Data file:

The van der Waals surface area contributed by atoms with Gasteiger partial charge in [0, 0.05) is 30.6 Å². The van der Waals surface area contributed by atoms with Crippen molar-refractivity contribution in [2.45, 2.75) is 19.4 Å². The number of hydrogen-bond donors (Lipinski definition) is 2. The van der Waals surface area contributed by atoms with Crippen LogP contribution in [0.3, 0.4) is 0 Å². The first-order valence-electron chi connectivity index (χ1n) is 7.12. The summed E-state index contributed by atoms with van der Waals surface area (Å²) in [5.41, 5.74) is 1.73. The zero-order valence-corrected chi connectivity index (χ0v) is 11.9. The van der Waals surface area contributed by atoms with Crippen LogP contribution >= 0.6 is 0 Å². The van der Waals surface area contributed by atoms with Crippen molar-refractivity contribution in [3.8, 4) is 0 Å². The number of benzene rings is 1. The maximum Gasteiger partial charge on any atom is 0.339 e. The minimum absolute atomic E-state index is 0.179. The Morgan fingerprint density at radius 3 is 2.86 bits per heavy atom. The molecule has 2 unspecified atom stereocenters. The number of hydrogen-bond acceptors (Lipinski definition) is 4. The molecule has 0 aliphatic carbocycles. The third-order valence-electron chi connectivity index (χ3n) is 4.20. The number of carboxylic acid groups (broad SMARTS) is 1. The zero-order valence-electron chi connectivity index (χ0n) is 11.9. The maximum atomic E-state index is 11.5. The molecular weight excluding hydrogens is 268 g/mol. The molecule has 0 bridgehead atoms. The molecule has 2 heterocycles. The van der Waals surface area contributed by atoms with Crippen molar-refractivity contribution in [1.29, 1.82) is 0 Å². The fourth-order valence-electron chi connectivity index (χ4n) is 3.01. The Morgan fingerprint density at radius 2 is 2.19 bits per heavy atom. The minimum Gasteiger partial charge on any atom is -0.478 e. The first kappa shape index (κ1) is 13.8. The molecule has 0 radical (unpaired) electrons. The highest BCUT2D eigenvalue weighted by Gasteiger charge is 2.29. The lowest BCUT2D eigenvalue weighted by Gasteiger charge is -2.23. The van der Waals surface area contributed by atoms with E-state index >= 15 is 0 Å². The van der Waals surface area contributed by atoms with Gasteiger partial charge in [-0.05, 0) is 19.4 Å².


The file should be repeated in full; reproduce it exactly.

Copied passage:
The van der Waals surface area contributed by atoms with Gasteiger partial charge in [0, 0.05) is 30.6 Å². The van der Waals surface area contributed by atoms with Crippen molar-refractivity contribution in [2.45, 2.75) is 19.4 Å². The number of hydrogen-bond donors (Lipinski definition) is 2. The van der Waals surface area contributed by atoms with Crippen LogP contribution in [0.3, 0.4) is 0 Å². The first-order valence-electron chi connectivity index (χ1n) is 7.12. The summed E-state index contributed by atoms with van der Waals surface area (Å²) in [5.41, 5.74) is 1.73. The zero-order valence-corrected chi connectivity index (χ0v) is 11.9. The van der Waals surface area contributed by atoms with Crippen LogP contribution >= 0.6 is 0 Å². The van der Waals surface area contributed by atoms with Crippen molar-refractivity contribution in [3.8, 4) is 0 Å². The number of benzene rings is 1. The maximum Gasteiger partial charge on any atom is 0.339 e. The minimum absolute atomic E-state index is 0.179. The Morgan fingerprint density at radius 3 is 2.86 bits per heavy atom. The molecule has 2 unspecified atom stereocenters. The number of hydrogen-bond acceptors (Lipinski definition) is 4. The molecule has 0 aliphatic carbocycles. The third-order valence-electron chi connectivity index (χ3n) is 4.20. The number of carboxylic acid groups (broad SMARTS) is 1. The zero-order valence-electron chi connectivity index (χ0n) is 11.9. The maximum atomic E-state index is 11.5. The molecular weight excluding hydrogens is 268 g/mol. The molecule has 0 bridgehead atoms. The molecule has 2 heterocycles. The van der Waals surface area contributed by atoms with Crippen molar-refractivity contribution in [1.29, 1.82) is 0 Å². The fourth-order valence-electron chi connectivity index (χ4n) is 3.01. The Morgan fingerprint density at radius 2 is 2.19 bits per heavy atom. The minimum Gasteiger partial charge on any atom is -0.478 e. The first kappa shape index (κ1) is 13.8. The molecule has 0 radical (unpaired) electrons. The highest BCUT2D eigenvalue weighted by Gasteiger charge is 2.29. The lowest BCUT2D eigenvalue weighted by Gasteiger charge is -2.23. The van der Waals surface area contributed by atoms with E-state index >= 15 is 0 Å². The van der Waals surface area contributed by atoms with Gasteiger partial charge in [-0.05, 0) is 19.4 Å².